The story of McDonald’s founder, Ray Kroc.
NO matter how much we buy into the dream of obtaining Elle Macpherson’s body by mainlining green juice, there’s something about McDonald’s that we just can’t resist.
This is food with virtually no nutritional value, packed with E numbers and ingredients you have to try not to think about — but something keeps drawing us back to its comfortingly babyish, sweet and salty embrace.
But finally, I’ve had the wake-up call I needed to put me off Macca’s for good.
After years of closing my ears to horror stories about ground-up eyelash burgers, pink slime and plastic nuggets, it took a Weinstein Brothers movie to really make me sick at myself for continuing to feed this greedy corporation.
The Founder tells the true story of Ray Kroc (Michael Keaton), who was in fact not the founder of the fast-food chain, which was started in San Bernardino, California by the likeable McDonald brothers, Maurice (Mac) and Dick.
The siblings opened their restaurant in 1940, and eight years later introduced an ingenious “speedy” service method for getting burgers into customers’ hands as rapidly as possible — a joy valued even more deeply by we impatient, distracted smartphone slaves today.
When middle-aged milkshake salesman Kroc realised the McDonalds had hit pay dirt, he swooped in, offering to franchise their business across the US.
So began his grand tour of America, which the Weinsteins envisage as a dizzying whirl of restaurant openings, parties and golden arches soaring upward in town after town, in tandem with their mastermind’s ego.
But as Kroc’s head was swelling, his frustration was growing with the small-town McDonald brothers, who were keen to restrict his wages and prevent any changes to the business model. Their horrified reactions to his proposals for powdered milkshake or Coca-Cola ads on menus are used to illustrate just how far the modest dreams of these two ordinary Americans appear to have been from the cheap junk food the chain embodies today.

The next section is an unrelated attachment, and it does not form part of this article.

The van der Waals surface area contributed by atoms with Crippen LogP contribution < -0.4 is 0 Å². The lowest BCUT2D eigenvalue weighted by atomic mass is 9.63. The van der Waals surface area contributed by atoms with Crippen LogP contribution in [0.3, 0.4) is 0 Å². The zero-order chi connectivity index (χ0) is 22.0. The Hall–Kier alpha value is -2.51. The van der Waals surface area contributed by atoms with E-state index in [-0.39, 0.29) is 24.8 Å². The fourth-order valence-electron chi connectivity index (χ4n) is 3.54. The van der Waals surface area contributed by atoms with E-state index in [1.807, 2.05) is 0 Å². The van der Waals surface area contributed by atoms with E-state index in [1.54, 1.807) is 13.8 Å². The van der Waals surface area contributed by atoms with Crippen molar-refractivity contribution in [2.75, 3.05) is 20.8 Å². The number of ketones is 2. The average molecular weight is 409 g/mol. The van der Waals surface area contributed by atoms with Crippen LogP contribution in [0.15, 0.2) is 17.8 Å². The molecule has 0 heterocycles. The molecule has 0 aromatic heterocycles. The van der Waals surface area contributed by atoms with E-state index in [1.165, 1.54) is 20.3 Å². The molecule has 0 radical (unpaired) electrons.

Consumed with his own success, Kroc enlisted a lawyer and started his own company, The McDonald’s Corporation, to buy up the land the restaurants were situated on and lease them to the franchisees.
Soon enough, the rapacious businessman owned the ground beneath the real founders. And the brothers finally had no choice but to sell their own name for a measly $2.1 million and “handshake agreement” they would receive a one per cent cut of ongoing profits. Kroc opened a McDonald’s across the road from their renamed “Big M” restaurant and within a few years, they went out of business. The late brothers said the one per cent cut was never honoured. Kroc denies such an agreement ever existed.
The real founders were virtually written out of history, and McDonald’s created a museum on the site of its “First Store” — in reality its ninth, but the first where Kroc’s vision was fully realised.
In the Weinsteins’ hands, this is a story of ruthless, predatory accumulation of wealth at the expense of everything and anyone else. Kroc’s casual ditching of his wife for the beautiful and clever young spouse of a franchisee is used to demonstrate his utter lack of morals and decency.
Since those heady days, McDonald’s has spread like a family of cockroaches. It would take a lot to kill it. And that’s in large part thanks to Kroc realising his ambition to see it become the epitome of America.
Many McDonald’s fans won’t watch this movie; others will dismiss it as a one-sided tale twisted for cinematic purposes, while some will stick to my old pattern of Big Mac-craving denial.
But for me, this film has left a nasty aftertaste that I can’t wash away with an extra-large Coke Zero.
As I watched Keaton’s vividly imagined Kroc evangelise about the magic of the name McDonald’s, so symbolic of family values, I couldn’t ignore the stark message about what it really represents: a wholesome, all-American myth, utterly corrupted and betrayed for profit.
And that’s something I don’t want to buy into, no matter how long the car journey, how bad the hangover or how deceiving my desire for a cheap hit of bulls*** nostalgia.